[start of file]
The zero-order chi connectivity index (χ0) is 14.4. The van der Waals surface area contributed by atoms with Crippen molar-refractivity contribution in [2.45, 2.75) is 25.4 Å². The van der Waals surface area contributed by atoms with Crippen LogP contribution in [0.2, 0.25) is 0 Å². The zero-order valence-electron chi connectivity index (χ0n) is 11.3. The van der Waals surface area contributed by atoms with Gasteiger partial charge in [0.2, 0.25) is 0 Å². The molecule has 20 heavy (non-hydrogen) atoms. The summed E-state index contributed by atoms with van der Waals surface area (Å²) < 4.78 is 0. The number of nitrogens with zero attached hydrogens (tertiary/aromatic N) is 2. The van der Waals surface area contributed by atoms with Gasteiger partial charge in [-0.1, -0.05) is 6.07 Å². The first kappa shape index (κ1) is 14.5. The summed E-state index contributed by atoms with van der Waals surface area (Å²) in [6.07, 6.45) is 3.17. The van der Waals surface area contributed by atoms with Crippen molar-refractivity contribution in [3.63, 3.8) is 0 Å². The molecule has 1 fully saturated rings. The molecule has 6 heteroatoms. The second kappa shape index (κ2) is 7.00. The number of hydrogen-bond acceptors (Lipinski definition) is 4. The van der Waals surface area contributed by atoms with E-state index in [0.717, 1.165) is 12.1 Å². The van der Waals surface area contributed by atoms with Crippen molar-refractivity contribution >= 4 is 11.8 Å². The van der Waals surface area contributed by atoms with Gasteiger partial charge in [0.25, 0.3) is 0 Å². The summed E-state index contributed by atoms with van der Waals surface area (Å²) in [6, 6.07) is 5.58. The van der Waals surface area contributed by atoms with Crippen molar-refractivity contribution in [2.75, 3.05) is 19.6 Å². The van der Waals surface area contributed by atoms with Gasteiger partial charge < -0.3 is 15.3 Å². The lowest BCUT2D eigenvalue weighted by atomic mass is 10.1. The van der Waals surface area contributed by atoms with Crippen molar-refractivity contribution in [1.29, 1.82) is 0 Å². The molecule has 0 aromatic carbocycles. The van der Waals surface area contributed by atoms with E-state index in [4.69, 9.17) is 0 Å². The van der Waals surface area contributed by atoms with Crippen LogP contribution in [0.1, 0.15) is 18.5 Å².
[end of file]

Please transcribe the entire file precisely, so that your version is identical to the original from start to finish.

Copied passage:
The zero-order chi connectivity index (χ0) is 14.4. The van der Waals surface area contributed by atoms with Crippen molar-refractivity contribution in [2.45, 2.75) is 25.4 Å². The van der Waals surface area contributed by atoms with Crippen LogP contribution in [0.2, 0.25) is 0 Å². The zero-order valence-electron chi connectivity index (χ0n) is 11.3. The van der Waals surface area contributed by atoms with Gasteiger partial charge in [0.2, 0.25) is 0 Å². The molecule has 20 heavy (non-hydrogen) atoms. The summed E-state index contributed by atoms with van der Waals surface area (Å²) < 4.78 is 0. The number of nitrogens with zero attached hydrogens (tertiary/aromatic N) is 2. The van der Waals surface area contributed by atoms with Gasteiger partial charge in [-0.1, -0.05) is 6.07 Å². The first kappa shape index (κ1) is 14.5. The summed E-state index contributed by atoms with van der Waals surface area (Å²) in [6.07, 6.45) is 3.17. The van der Waals surface area contributed by atoms with Crippen molar-refractivity contribution in [3.63, 3.8) is 0 Å². The molecule has 1 fully saturated rings. The molecule has 6 heteroatoms. The second kappa shape index (κ2) is 7.00. The number of hydrogen-bond acceptors (Lipinski definition) is 4. The van der Waals surface area contributed by atoms with E-state index in [0.717, 1.165) is 12.1 Å². The van der Waals surface area contributed by atoms with Crippen molar-refractivity contribution >= 4 is 11.8 Å². The van der Waals surface area contributed by atoms with Gasteiger partial charge in [0.25, 0.3) is 0 Å². The summed E-state index contributed by atoms with van der Waals surface area (Å²) in [6, 6.07) is 5.58. The van der Waals surface area contributed by atoms with Crippen molar-refractivity contribution in [2.75, 3.05) is 19.6 Å². The van der Waals surface area contributed by atoms with Gasteiger partial charge < -0.3 is 15.3 Å². The lowest BCUT2D eigenvalue weighted by atomic mass is 10.1. The van der Waals surface area contributed by atoms with Crippen molar-refractivity contribution in [1.29, 1.82) is 0 Å². The molecule has 0 aromatic carbocycles. The van der Waals surface area contributed by atoms with E-state index in [4.69, 9.17) is 0 Å². The van der Waals surface area contributed by atoms with Crippen LogP contribution in [0.1, 0.15) is 18.5 Å².